By Dasha Moller
Silver is sometimes looked at as secondary to gold. However, offering silver pieces (including gold-plated items) can make jewellery more accessible, increase turnover, and help retailers reach a wider customer base.
Saskatchewan-based brand Hillberg & Berk, for example, has a unique perspective on silver jewellery. The company’s founder and CEO, Rachel Mielke, began making jewellery at her kitchen table in 2005. Today, with more than 65 wholesale and nine retail locations, the brand she started is shaking up the sterling silver sector.
“Silver offers an accessible price point for a really wide variety of customers,” she says. “We have customers that start in their teens or even younger, and we have great-grandmas that come into our store, so what I love is to make quality lifetime pieces at an affordable price so we can really open up to a broader demographic.”
Why offer silver?
Affordable luxury is not new in retail, but has yet to be fully exploited in the jewellery sector. The origins of jewellery are deeply rooted in tradition and heritage. The mindset that jewellery can be affordable and ephemeral or short-lived is a new concept in the industry. Yet, customers desire to accessorize their wardrobes with pieces that can appear luxurious and/or are trendy, but fall within reasonable retail prices—pieces that can be bought on a whim and worn for a few months without financial planning.
“Sterling silver jewellery allows our brand to be accessible in the market, offering luxury styles at an attractive price. It also allows us to address fashion trends at an accessible cost, which motivates clients to shop us more often for those ‘just because’ purchases,” says Aynsley Knight Mariani, public relations director for Montréal-based Birks Group. “A client can come in and purchase a pair of sterling silver and baroque pearl earrings for a night out at under $500 while still making a statement.”
Traditional gold product is still the bread and butter of jewellery, but customers also desire more affordable pieces to add to, combine with, and renew their wardrobes for different occasions and to keep up with changing trends. In North America, many consumers are turning to sterling silver to supplement the jewellery they already have, according to Mielke.
“A lot of people have fine jewellery, but they’re augmenting with sterling silver because there is a desire to accessorize your outfit more often,” she says. “Women want to accessorize their outfits on a regular basis. They don’t want to wear the same pieces every day. So, I think we see a big demand for silver product because of this desire to be able to change your accessories more frequently.”
More bang for your buck
According to the online investment about gold service, BullionVault, sterling silver cost US$15.68/oz (US$0.50/g) and gold cost US$1288/oz (US$41/g) in January of this year. This is a gold/silver ratio of 82—in other words, 1 g (0.03 oz) of gold is equivalent to 82 g (3 oz) of silver at market value.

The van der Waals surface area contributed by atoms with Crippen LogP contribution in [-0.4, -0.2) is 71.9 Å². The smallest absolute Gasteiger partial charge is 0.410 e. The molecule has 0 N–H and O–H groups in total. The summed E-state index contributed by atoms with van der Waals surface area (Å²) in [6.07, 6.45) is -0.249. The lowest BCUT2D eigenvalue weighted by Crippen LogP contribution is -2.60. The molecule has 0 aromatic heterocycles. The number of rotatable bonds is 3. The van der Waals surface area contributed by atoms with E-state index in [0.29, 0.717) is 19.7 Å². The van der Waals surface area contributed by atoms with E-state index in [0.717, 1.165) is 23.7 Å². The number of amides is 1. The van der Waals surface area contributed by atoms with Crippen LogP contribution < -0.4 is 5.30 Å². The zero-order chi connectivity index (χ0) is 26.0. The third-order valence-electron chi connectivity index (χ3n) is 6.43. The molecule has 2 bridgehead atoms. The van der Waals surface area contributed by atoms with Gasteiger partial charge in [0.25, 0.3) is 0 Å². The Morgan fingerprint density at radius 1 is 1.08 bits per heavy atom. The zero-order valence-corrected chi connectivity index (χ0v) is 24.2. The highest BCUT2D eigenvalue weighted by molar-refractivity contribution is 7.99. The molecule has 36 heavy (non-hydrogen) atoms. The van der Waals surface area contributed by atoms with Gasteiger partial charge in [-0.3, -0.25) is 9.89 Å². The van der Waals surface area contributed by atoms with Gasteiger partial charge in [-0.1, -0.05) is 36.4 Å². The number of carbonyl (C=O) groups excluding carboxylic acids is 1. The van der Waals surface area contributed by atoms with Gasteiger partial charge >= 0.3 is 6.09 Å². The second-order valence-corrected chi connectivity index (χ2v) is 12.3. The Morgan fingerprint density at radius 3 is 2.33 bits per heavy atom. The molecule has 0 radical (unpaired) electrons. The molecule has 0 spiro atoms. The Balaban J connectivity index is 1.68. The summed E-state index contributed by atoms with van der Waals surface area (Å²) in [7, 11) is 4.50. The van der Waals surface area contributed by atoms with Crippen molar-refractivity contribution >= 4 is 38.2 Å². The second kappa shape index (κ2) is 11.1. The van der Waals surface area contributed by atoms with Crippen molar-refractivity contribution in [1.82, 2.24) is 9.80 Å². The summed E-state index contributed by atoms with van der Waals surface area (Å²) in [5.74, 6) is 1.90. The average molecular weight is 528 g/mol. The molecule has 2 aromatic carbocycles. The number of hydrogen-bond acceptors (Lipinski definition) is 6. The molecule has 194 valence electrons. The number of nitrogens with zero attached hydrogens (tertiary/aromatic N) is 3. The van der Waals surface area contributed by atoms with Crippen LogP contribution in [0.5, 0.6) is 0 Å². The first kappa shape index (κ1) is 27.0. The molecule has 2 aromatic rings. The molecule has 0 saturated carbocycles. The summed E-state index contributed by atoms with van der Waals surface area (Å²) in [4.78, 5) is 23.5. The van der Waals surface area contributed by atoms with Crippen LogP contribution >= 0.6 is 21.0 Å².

Using the example of small, heart-shaped silver stud earrings (5 x 5 mm [0.2 x 0.2 in.] to 7 x 7 mm [0.3 x 0.3 in.]), which normally weigh just under 1 g per pair, you could purchase about 82 pairs in silver for the same price as one pair in gold, just considering the metal quantity invested and assuming equivalent weights and excluding wastage.
Silver gives greater quantity for the same metal investment, which gives the jeweller more budget flexibility to either offer more pieces, add pearls and gemstones, or invest in design (increased labour).
To demonstrate, consider a hypothetical seasonal investment of US$1000 for an individual jewellery store. With that amount, an entire showcase or store window can be replenished with new and on-trend pieces in sterling silver (considering minimum purchase orders from a local distributor). Due to the metal’s price, this is simply not possible with gold. With silver, a jewellery store can be overhauled with a fresh collection at a fraction of the price. This does result in more inventory to sell, but it can also create less product risk—if the customer does not like one of the pieces, they can choose from others.
|STEPPING UP TO THE PLATE|
Rose and yellow gold plating on sterling silver can be a very attractive alternative to solid gold. Nevertheless, it is critical to establish plating standards and ensure regular testing to avoid any surprises, especially when completing first orders.
Plating standards are defined by thickness in microns. Working with a minimum of 14-karat gold is recommended, as it provides a nice hue similar to gold metal. It is best to avoid flash plating, as it is more appropriate for the costume jewellery sector.
Electro-coating (e-coating) is a transparent coating that can be applied to gold-plated silver jewellery to provide added protection from tarnishing or colour loss for a period of time. This is especially useful in humid climates, although this technique can make rose gold slightly darker in colour.
Many brands also have guidelines and standards in place to ensure plating quality.
“Defining what standards you want to use for your product and being willing to stand behind it is so important,” says Rachel Mielke, founder and CEO of Hillberg & Berk.